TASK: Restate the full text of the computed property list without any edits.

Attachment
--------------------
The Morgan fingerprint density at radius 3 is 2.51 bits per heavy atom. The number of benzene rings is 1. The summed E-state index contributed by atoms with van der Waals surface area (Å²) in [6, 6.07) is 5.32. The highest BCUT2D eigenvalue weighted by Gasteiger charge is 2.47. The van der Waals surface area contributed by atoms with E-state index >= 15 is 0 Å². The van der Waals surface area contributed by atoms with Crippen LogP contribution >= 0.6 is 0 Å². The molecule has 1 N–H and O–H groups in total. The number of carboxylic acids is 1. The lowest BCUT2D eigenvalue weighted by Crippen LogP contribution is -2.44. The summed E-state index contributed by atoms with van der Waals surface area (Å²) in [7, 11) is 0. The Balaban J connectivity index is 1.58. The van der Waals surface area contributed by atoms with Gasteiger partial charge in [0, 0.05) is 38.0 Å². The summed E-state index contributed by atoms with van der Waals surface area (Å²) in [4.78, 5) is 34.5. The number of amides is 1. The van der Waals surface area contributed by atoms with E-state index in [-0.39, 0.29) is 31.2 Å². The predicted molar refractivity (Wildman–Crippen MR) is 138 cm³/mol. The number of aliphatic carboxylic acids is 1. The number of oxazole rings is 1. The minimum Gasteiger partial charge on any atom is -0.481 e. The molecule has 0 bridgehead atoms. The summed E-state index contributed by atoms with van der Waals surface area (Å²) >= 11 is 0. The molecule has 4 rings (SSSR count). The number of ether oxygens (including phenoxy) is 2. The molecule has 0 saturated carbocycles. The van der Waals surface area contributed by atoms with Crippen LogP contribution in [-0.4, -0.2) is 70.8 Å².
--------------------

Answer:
The Morgan fingerprint density at radius 3 is 2.51 bits per heavy atom. The number of benzene rings is 1. The summed E-state index contributed by atoms with van der Waals surface area (Å²) in [6, 6.07) is 5.32. The highest BCUT2D eigenvalue weighted by Gasteiger charge is 2.47. The van der Waals surface area contributed by atoms with E-state index >= 15 is 0 Å². The van der Waals surface area contributed by atoms with Crippen LogP contribution >= 0.6 is 0 Å². The molecule has 1 N–H and O–H groups in total. The number of carboxylic acids is 1. The lowest BCUT2D eigenvalue weighted by Crippen LogP contribution is -2.44. The summed E-state index contributed by atoms with van der Waals surface area (Å²) in [7, 11) is 0. The Balaban J connectivity index is 1.58. The van der Waals surface area contributed by atoms with Gasteiger partial charge in [0, 0.05) is 38.0 Å². The summed E-state index contributed by atoms with van der Waals surface area (Å²) in [4.78, 5) is 34.5. The number of amides is 1. The van der Waals surface area contributed by atoms with E-state index in [-0.39, 0.29) is 31.2 Å². The predicted molar refractivity (Wildman–Crippen MR) is 138 cm³/mol. The number of aliphatic carboxylic acids is 1. The number of oxazole rings is 1. The minimum Gasteiger partial charge on any atom is -0.481 e. The molecule has 0 bridgehead atoms. The summed E-state index contributed by atoms with van der Waals surface area (Å²) >= 11 is 0. The molecule has 4 rings (SSSR count). The number of ether oxygens (including phenoxy) is 2. The molecule has 0 saturated carbocycles. The van der Waals surface area contributed by atoms with Crippen LogP contribution in [-0.4, -0.2) is 70.8 Å².